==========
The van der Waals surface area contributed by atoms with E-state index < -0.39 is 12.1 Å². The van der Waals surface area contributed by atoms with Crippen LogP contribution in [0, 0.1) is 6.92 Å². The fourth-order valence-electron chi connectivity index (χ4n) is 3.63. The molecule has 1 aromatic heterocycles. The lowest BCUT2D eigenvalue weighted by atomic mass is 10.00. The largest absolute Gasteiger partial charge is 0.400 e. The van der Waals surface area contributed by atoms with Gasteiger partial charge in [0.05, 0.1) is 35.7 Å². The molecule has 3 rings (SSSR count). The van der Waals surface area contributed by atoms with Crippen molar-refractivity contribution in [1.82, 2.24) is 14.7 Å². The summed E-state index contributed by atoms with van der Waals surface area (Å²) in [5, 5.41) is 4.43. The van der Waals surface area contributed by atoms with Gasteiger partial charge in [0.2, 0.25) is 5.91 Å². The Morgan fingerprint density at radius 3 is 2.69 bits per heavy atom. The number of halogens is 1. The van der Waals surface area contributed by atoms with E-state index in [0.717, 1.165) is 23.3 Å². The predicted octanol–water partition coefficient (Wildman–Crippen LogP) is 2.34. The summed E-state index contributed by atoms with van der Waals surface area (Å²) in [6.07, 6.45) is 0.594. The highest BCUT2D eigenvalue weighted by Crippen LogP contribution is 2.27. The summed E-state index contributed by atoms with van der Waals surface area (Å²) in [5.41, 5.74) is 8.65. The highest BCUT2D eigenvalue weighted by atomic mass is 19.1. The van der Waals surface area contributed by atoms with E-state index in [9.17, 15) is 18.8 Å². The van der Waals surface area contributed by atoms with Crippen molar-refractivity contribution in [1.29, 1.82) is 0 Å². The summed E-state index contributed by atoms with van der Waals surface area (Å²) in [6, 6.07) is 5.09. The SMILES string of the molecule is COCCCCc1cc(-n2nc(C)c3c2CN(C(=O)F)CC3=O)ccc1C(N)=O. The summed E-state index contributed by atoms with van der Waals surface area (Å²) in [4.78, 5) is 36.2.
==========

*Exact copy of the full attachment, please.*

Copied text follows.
The van der Waals surface area contributed by atoms with E-state index < -0.39 is 12.1 Å². The van der Waals surface area contributed by atoms with Crippen LogP contribution in [0, 0.1) is 6.92 Å². The fourth-order valence-electron chi connectivity index (χ4n) is 3.63. The molecule has 1 aromatic heterocycles. The lowest BCUT2D eigenvalue weighted by atomic mass is 10.00. The largest absolute Gasteiger partial charge is 0.400 e. The van der Waals surface area contributed by atoms with Gasteiger partial charge in [0.05, 0.1) is 35.7 Å². The molecule has 3 rings (SSSR count). The van der Waals surface area contributed by atoms with Crippen molar-refractivity contribution in [1.82, 2.24) is 14.7 Å². The summed E-state index contributed by atoms with van der Waals surface area (Å²) in [5, 5.41) is 4.43. The van der Waals surface area contributed by atoms with Gasteiger partial charge in [0.2, 0.25) is 5.91 Å². The Morgan fingerprint density at radius 3 is 2.69 bits per heavy atom. The number of halogens is 1. The van der Waals surface area contributed by atoms with E-state index in [0.717, 1.165) is 23.3 Å². The predicted octanol–water partition coefficient (Wildman–Crippen LogP) is 2.34. The summed E-state index contributed by atoms with van der Waals surface area (Å²) in [6.07, 6.45) is 0.594. The highest BCUT2D eigenvalue weighted by Crippen LogP contribution is 2.27. The summed E-state index contributed by atoms with van der Waals surface area (Å²) in [5.41, 5.74) is 8.65. The highest BCUT2D eigenvalue weighted by atomic mass is 19.1. The van der Waals surface area contributed by atoms with E-state index in [9.17, 15) is 18.8 Å². The van der Waals surface area contributed by atoms with Crippen molar-refractivity contribution in [1.29, 1.82) is 0 Å². The summed E-state index contributed by atoms with van der Waals surface area (Å²) in [6, 6.07) is 5.09. The SMILES string of the molecule is COCCCCc1cc(-n2nc(C)c3c2CN(C(=O)F)CC3=O)ccc1C(N)=O. The summed E-state index contributed by atoms with van der Waals surface area (Å²) in [4.78, 5) is 36.2.